A US Shooting
In the first story of the Daily Briefing today, we go to the US to discuss a shooting. It’s never a good day when we have to open the Daily Briefing with news of a tragedy – however, it is important that we discuss them
Late last night, a gunman in Atlanta killed at least 8 people in a series of shootings across three separate massage parlours. The victims have been described by authorities as mainly women of Asian descent. A 21-year old man has been apprehended by the police, and taken into custody. Georgia’s governor has praised authorities for the way they apprehended the suspect.
So far, a motive has not been found. New York City has, though, deployed extra “assets” to Asian communities “out of an abundance of caution”.
Instead of speculating about the possible reasons behind the attack, we think it’s best for us all to reflect on the event, and on the pain the family and friends of the victims must be feeling at this time. Our thoughts are with all of those that knew the victims, and we hope that the perpetrator is swiftly brought to justice.
In the second story today, we move to Europe to discuss the situation related to vaccinations. You may have seen some news about the potential for the AstraZeneca vaccine to cause blood clots. Now, we’re not scientists – but some of the big regulatory bodies have refuted this claim, with the European Medicines Agency (EMA) saying there was “no suggestion” that it caused fatal blood clots. In fact as many people have pointed out online, there’s simply not enough evidence to draw a line between these handful of blood clots and the vaccine. A huge number of people have blood clots each year, especially in the older demographics that have been vaccinated thus far, so to presume a correlation is pretty questionable – especially when others regularly consumed drugs like birth control. So the issue here, really, is correlation and causation.
On Thursday, the EMA is set to release it’s full findings about blood clots and the AstraZeneca vaccine. Matt Hancock urged the EU to follow the lead of Britain’s “world class regulator”.
Despite this comment, many European countries have currently suspended the use of the AstraZeneca vaccine. The German government, having just suspended its use, appears split on the issue. That’s because CSU and Bavarian leader Markus Söder claimed that he would take the vaccine as soon as possible – suggesting that he may not actually support the government’s suspension.
In fact, even the European Commission president Ursula Von Der Layen has said that she would accept the vaccine if offered – again hinting at tension among European leaders.
Exactly how Europe will go about rebuilding trust in the vaccine, if it is found to be safe on Thursday, is as yet unknown.
In the third story of the Daily Briefing today, we move back to the UK to discuss the progress being made here with the vaccine. As we just explained, European nations seem to be increasingly hesitant to use the AstraZeneca vaccine – due to some reports of blood clots. The UK, on the other hand, has demonstrated its determination to go full steam ahead with its vaccination policy.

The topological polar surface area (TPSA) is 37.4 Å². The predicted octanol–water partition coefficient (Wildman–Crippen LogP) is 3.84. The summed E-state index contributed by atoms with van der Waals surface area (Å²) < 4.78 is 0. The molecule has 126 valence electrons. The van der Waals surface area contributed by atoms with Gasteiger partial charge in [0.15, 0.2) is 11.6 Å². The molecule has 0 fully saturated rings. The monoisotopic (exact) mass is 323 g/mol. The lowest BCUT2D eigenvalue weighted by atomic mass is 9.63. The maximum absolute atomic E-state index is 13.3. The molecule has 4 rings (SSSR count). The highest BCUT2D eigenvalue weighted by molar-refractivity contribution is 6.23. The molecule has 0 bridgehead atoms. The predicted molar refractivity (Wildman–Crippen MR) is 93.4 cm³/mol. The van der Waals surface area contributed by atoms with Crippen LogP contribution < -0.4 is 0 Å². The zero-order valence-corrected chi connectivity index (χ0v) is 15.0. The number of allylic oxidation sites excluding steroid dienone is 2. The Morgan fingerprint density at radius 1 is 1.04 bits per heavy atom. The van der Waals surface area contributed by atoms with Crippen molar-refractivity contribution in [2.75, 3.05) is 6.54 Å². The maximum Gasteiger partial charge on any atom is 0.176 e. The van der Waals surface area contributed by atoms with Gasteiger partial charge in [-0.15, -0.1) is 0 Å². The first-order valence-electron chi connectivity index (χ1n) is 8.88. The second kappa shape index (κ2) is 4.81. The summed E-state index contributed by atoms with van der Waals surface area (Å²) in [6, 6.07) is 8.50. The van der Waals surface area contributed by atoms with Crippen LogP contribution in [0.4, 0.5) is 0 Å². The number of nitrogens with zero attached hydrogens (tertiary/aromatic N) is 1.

It had previously been announced that the UK was aiming to offer vaccines to all over-50s by April 15th. All over 50s have today been urged to book a coronavirus vaccine on the NHS website. This means that the government has met this target 29 days early.
It has additionally been suggested that all over-40s will be invited to book their jab next week. So far, around 25 million people have been given their first jab of the vaccine – which is closing in on half the UK adult population (there are around 53 million adults in the UK).
This good vaccine news seems to be helping the Conservatives in the polls too, with them increasing their lead over labour in recent days. It’s not all rosey for the Tories though with them coming under fire for the passage of the police, crime, sentencing and courts bill in the Commons yesterday. This very controversial bill is (according to the government) all about increasing law and order and protecting women but critics say that the government is really trying to end the right to protest in the UK, passing draconian laws which make protests almost impossible – you can find out more about this truly monumental bill in our video on TLDR UK today.
It’s one of the most important UK videos we’ve made in a while and it’s linked below.
Some News from Japan
Our final story today is some good news coming from from Japan, whose district court has ruled that not allowing same-sex couples to marry is unconstitutional. This is a big step in the right direction for equality in the only G7 country that does not fully recognise same-sex partnership.
As it stands, same-sex couples in Japan can’t inheret their partner’s assets (such as a shared house), nor do they have any parental rights over children they both have. This demonstrates the clear legal differences between heterosexual and homosexual relationships.
Clearly this is a landmark victory for equality, and for the LGBT+ community around the world!
For those of you who think the news is too long, be sure to check out Monday’s Daily Briefing.